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House Talk

No. 37 - August 6, 2010

A Home with History
A talk with Bill and Madeline Jay

Judith Glass and Sheila Sabine, in their twenty-five years of representing buyers and sellers, often hear a common concern from their clients." Our house is too big but we donít know where to go next". One such couple was Bill and Madeline Jay. They owned a spacious 5-bedroom, 2-bath home with large gardens on a lovely tree-lined street in Sheffield Village near Oaklandís historic Dunsmuir House. Madeline wanted to focus on a four-year plan, which involved retirement. She felt that too many retired people ended up in a place where they were unable to walk to stores and restaurants and eventually had to move again.

The Jays were really clear that they wanted to be able to walk everywhere. They wanted to feel a sense of community, and they wanted to be able to transfer their tax base. They fell in love with the Elmwood and Rockridge neighborhoods of Berkeley and Oakland but most of the houses were simply out of their price range. They began to explore multi-unit dwellings and learned that they could transfer their tax base if they bought one of the units and lived in it.

At a Sunday open house, they stumbled upon a tenant-in-common Victorian style home on Webster Street in the heart of the Elmwood District. The unit in the charming building had twelve-foot high ceilings, a huge living room, two bedrooms, original windows, and Italianate Victorian details. It was surrounded by private and rather overgrown gardens. They would have fifty per cent interest in the four-unit building. After the usual round of negotiations, inspections, and escrow details, the place was theirs.

Because life is never perfect, one of the biggest challenges was the small and dark galley-style kitchen. With some creative designing on their part, they re-configured the space and ended up with a large kitchen/dining area - even discovering a previously covered-up window in the remodeling process, which added even more light. The transformation process took almost three months. The new kitchen was finally finished two days before Thanksgiving. To inaugurate the new space, they invited everyone in the house for dinner.

Besides the kitchen remodeling project, Madeline, the gardener of the family, rolled up her sleeves and began planting colorful roses, drought- tolerant plants, herbs and tomatoes in the rather neglected garden. They were delighted to find an old Victorian follie, a sort of gazebo, on the grounds and learned that it had been found in the garage back in the 60ís. All the neighborhood walkers immensely enjoy watching Madelineís garden as it continues to change from season to season.

Besides being a gardener, Madeline is a real history buff. She wanted to know more about this grand house and was frustrated that no one knew exactly when the house was built. She spent days going through county records and visiting Berkeley Architectural Heritage Association gathering information. She pieced together a fascinating story and has a binder about three inches thick full of newspaper clippings and related information. The house indeed has a very colorful history and turns out to be the oldest home in the neighborhood. The original land was owned by various parties including Pacific Land Trust, Vicente Peralta, and Phoebe Hearst, mother of Randolph Hearst. In 1878, a man by the name of McKusick, who worked in the Gold Country and later became a state senator, bought the land and built the original home. He married a woman with a deaf son who attended the California School for the Blind near the UC Berkeley campus. The house was originally a single-family residence with twelve-foot high ceilings, many rooms for the family and guests, as well as an exterior sitting porch.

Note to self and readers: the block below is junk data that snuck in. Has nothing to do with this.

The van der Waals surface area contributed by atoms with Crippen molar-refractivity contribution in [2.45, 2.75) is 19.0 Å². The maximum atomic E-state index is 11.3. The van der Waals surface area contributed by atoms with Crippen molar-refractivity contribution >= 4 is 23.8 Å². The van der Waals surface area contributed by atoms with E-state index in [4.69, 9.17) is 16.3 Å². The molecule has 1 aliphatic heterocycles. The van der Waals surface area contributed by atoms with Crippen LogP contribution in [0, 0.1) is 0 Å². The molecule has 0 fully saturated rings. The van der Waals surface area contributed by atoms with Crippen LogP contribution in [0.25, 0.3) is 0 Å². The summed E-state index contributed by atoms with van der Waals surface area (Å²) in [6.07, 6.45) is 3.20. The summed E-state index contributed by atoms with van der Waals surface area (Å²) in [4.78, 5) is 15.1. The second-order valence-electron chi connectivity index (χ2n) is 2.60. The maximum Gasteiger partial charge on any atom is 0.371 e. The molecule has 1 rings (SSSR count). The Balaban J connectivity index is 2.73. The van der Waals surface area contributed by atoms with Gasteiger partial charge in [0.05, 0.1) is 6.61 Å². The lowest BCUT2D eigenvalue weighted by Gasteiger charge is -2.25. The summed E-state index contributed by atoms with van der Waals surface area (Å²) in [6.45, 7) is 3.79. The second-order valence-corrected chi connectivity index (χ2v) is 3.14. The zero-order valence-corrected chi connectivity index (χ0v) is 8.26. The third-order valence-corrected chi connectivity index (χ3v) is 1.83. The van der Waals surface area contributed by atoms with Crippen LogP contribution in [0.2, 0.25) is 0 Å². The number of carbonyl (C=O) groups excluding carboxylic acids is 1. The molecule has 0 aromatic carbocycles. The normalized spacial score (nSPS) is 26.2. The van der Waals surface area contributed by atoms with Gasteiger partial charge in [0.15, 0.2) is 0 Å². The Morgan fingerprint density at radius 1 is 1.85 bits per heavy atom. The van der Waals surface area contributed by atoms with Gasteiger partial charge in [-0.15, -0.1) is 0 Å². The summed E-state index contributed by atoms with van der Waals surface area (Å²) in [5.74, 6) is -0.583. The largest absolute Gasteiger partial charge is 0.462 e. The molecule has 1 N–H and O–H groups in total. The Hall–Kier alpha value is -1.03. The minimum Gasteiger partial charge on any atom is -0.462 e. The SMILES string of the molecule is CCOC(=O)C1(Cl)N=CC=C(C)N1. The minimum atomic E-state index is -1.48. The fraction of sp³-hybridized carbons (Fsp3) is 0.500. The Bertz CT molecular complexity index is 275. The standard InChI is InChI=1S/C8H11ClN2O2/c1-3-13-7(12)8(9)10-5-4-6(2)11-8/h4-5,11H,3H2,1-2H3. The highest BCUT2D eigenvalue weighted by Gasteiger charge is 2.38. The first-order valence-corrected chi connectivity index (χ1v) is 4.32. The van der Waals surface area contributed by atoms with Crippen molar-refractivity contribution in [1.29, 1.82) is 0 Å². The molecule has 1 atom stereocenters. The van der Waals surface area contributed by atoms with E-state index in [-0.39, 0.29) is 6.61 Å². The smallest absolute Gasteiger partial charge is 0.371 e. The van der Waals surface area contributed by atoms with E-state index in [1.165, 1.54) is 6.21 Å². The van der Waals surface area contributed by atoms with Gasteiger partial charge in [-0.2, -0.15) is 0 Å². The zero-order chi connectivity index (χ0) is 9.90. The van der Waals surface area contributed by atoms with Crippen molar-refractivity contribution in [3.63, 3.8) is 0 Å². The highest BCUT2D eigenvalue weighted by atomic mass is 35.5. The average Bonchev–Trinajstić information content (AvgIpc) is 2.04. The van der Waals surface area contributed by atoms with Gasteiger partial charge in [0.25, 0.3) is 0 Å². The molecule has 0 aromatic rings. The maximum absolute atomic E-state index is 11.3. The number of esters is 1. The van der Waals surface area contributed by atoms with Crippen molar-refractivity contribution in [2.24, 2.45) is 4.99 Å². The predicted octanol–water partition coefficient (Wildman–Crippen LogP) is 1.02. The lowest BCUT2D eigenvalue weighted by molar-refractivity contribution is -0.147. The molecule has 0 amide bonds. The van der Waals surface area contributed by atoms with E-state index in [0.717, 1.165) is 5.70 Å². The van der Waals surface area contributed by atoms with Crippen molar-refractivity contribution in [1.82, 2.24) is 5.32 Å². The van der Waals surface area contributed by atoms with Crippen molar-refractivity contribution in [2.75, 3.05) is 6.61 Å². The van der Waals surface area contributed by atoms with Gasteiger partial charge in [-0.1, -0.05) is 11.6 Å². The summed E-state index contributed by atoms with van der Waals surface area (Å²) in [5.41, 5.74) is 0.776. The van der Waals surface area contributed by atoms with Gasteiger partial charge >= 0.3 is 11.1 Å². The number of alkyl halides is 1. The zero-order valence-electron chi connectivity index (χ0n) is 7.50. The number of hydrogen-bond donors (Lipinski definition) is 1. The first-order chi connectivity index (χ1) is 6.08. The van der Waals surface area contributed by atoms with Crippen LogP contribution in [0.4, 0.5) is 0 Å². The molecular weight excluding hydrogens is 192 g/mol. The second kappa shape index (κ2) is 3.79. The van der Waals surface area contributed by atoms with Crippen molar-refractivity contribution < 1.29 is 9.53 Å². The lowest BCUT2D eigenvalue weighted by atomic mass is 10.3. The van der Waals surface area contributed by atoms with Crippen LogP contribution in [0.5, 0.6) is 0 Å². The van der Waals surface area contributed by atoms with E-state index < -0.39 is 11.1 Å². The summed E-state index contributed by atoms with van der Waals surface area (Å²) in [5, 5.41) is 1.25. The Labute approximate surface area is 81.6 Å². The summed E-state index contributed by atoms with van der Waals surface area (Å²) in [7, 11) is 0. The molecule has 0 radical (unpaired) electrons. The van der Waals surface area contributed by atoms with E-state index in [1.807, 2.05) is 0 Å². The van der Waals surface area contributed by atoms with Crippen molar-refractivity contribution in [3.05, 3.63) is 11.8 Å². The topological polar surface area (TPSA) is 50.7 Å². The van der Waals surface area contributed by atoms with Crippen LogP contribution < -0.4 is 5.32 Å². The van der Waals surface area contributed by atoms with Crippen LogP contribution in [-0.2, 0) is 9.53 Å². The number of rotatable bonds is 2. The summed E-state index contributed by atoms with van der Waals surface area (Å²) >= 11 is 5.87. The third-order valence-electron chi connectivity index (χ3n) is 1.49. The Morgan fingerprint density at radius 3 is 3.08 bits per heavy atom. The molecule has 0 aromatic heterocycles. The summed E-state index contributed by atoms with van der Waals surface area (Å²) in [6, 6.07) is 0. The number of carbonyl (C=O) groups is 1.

In 1906, the house was moved back to the side of the property by a team of either oxen or mules to create Magnolia Street. In 1916, it was moved again to create more space for three more homes on Magnolia.

One of the most notorious owners was Grace Burroughs who had the house from 1937-1949. She was one of the first women to graduate from Stanford in 1909. She also obtained a divorce on the grounds that her current husband did not really appreciate her art. The newspapers loved her and her colorful life kept reporters very busy. The Jays feel that all the former owners just come to life again and continue to live with them in the present. The Jays believe that any house in the area comes with its own history. It just requires a bit of sleuthing.

Sheila asked Bill and Madeline what advise they would give our readers.

"Always go for your first choice and go for your dream."

"Be prepared that sometimes your dream might take a different form. We never expected to live in shared housing. Our biggest worry was how to live in a multi-unit building. This has been effortless. We had an instant community. The neighbors had a party for us right away and we have developed true friendships in a short period of time."

Sheila would like to add that Bill and Madeline would be great neighbors, wherever they live, their own curiosity and kindness towards everyone is quite remarkable.

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For further information or questions for our House Talk column, 
please contact Glass/Sabine by email:  Sheila@GlassSabine.com
or call us at 510-326-5055.

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